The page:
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quite a sight

These pics show Ireland in all its beauty


IRELAND HAS SOME incredible locations: looming, craggy cliffs; the lunar-like Burren; stunning ancient tombs.

Now Peter Harbison, an archaeologist, historian and writer, and Leslie Conron Carola, writer, editor, and book producer, have brought out a new book that shows off the Emerald Isle in all its glory.

Here are some of the images you’ll find in Ireland: A Luminous Beauty.

Ireland Christopher Hill Christopher Hill

“Most people think of Skellig as an island with a monastery of beehive huts on a terrace 550 feet above the Atlantic waves. But not many know about—and, for safety reasons, even fewer have access to – a much more ascetic spot on the island. It is located just below the southernmost, taller of the two peaks, about 715 feet high. It is reachable by rock-cut steps, through the perilous ‘Needle’s Eye’ and up a further steep climb partially using steps carved out by the monks of old. All of this leads to three separate small terraces, one of which has a little corbelled oratory less than eight feet long, and basins for holding water, while, nearby, is an open-air altar.” Photo: Chris Hill

Glendalough Roundtower Carsten Krieger Carsten Krieger

“Glendalough  – the Valley of Two Lakes- is tucked away in the Wicklow Mountains south of Dublin. Because of the valley’s steep sides, the sun sets comparatively early there, sometimes almost creating a sense of melancholy from mid-afternoon on. As such, it was an ideal place for St Kevin to find solitude away from “the madding crowd’s ignoble strife”, and to pray and commune with his Maker in what became a hermitage near the upper of the two lakes in the valley.” Photo: Carsten Krieger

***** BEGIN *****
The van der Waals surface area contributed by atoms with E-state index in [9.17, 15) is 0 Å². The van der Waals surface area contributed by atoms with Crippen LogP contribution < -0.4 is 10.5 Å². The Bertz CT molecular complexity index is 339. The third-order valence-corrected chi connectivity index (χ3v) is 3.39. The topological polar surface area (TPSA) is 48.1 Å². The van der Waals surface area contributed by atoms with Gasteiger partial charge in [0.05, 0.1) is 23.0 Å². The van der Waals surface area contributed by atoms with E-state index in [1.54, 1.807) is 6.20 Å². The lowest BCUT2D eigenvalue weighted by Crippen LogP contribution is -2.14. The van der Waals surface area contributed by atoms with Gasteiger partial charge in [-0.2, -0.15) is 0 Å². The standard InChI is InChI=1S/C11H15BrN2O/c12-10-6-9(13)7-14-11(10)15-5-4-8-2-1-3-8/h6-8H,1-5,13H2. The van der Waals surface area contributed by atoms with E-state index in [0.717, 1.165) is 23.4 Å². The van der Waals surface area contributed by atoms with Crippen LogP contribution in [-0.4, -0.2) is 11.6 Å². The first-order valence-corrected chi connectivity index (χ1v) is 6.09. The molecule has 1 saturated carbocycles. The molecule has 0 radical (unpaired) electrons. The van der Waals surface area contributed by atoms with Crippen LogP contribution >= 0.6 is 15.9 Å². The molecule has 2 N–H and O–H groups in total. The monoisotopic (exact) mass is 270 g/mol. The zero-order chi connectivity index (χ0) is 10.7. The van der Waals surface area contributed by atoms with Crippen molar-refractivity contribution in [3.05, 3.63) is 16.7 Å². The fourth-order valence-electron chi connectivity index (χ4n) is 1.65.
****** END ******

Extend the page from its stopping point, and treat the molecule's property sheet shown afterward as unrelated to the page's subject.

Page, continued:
p25 Hill of Tara GM

“Over centuries, kings fought to claim the prestigious title of “King of Tara,” though Maelsechlainn I (846-862) may have been the first to claim jurisdiction over other parts of Ireland and extend the title realistically to King of Ireland. In 1022, the real importance of Tara waned, after which the city of Dublin became the prize to win.” Photo: George Munday

p22 Dun Aengus GM

“Located on Inishmore, the largest of the three Aran Islands in Galway Bay (“o’er which the sun goes down,” according to song), [Dun Aengus] it gets its name from Aengus, a chief of the Fir Bolg, ‘vassal tribes’ who were pushed westward in Ireland until they could go farther, where they faced the choice of either defending themselves, or falling over the cliff into the sea.” Photo: George Munday

p18 Stone Circles GM George Munday George Munday

“Stone circles, found in many parts of Ireland, and dating mainly from the Bronze Age some three or four thousand years ago, are enigmatic. Modern Calvinistic folklore saw them as people in a circle who were turned into stone because they dared to dance on the Sabbath.” Photo: George Munday

Poulnabrone, Sunset Carsten Krieger Carsten Krieger

“The magnificent fiery light at sunset provides a dramatic backdrop to this most famous of Irish dolmens (Poulnabrone), located in the Burren of County Clare, looking as if it were a lasting statuesque survivor as the world goes down in Armageddon’s cataclysmic flames.” Photo: Carsten Krieger

  • All photos and captions taken with permission from Ireland – A Luminous Beauty by Peter Harbison and Leslie Conron Carola, published by The Collins Press.

Read: Take an online tour of Ireland’s beauty sites with Wikimedia>

Read: Heritage Ireland: Deserted medieval towns, the Hellfire Club and Lady Rohesia’s gem>

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